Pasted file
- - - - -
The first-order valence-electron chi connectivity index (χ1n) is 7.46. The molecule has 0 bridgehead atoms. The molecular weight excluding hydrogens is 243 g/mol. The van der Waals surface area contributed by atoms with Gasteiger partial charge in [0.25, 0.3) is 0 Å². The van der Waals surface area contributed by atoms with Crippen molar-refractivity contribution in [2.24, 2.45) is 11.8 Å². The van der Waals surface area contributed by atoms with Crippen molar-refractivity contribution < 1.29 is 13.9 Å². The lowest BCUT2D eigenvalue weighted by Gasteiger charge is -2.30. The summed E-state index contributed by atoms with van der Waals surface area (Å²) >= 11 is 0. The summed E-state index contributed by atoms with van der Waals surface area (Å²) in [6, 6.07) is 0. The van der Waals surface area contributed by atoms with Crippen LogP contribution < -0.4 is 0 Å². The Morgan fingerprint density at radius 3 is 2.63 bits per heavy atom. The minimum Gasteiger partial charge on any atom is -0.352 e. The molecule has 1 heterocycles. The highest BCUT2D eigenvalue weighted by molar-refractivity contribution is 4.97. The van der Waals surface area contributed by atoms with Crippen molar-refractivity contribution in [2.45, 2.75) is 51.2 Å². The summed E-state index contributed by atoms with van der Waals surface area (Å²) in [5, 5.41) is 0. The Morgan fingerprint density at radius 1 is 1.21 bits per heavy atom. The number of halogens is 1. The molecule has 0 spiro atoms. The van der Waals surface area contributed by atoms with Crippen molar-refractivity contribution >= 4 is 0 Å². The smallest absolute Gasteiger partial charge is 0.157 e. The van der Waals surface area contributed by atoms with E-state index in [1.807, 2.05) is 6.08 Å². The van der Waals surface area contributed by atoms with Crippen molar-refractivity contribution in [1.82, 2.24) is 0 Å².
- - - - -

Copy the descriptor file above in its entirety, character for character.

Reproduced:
The first-order valence-electron chi connectivity index (χ1n) is 7.46. The molecule has 0 bridgehead atoms. The molecular weight excluding hydrogens is 243 g/mol. The van der Waals surface area contributed by atoms with Gasteiger partial charge in [0.25, 0.3) is 0 Å². The van der Waals surface area contributed by atoms with Crippen molar-refractivity contribution in [2.24, 2.45) is 11.8 Å². The van der Waals surface area contributed by atoms with Crippen molar-refractivity contribution < 1.29 is 13.9 Å². The lowest BCUT2D eigenvalue weighted by Gasteiger charge is -2.30. The summed E-state index contributed by atoms with van der Waals surface area (Å²) >= 11 is 0. The summed E-state index contributed by atoms with van der Waals surface area (Å²) in [6, 6.07) is 0. The van der Waals surface area contributed by atoms with Crippen LogP contribution < -0.4 is 0 Å². The Morgan fingerprint density at radius 3 is 2.63 bits per heavy atom. The minimum Gasteiger partial charge on any atom is -0.352 e. The molecule has 1 heterocycles. The highest BCUT2D eigenvalue weighted by molar-refractivity contribution is 4.97. The van der Waals surface area contributed by atoms with Crippen molar-refractivity contribution in [2.45, 2.75) is 51.2 Å². The summed E-state index contributed by atoms with van der Waals surface area (Å²) in [5, 5.41) is 0. The Morgan fingerprint density at radius 1 is 1.21 bits per heavy atom. The number of halogens is 1. The molecule has 0 spiro atoms. The van der Waals surface area contributed by atoms with Crippen molar-refractivity contribution >= 4 is 0 Å². The smallest absolute Gasteiger partial charge is 0.157 e. The van der Waals surface area contributed by atoms with E-state index in [1.807, 2.05) is 6.08 Å². The van der Waals surface area contributed by atoms with Crippen molar-refractivity contribution in [1.82, 2.24) is 0 Å².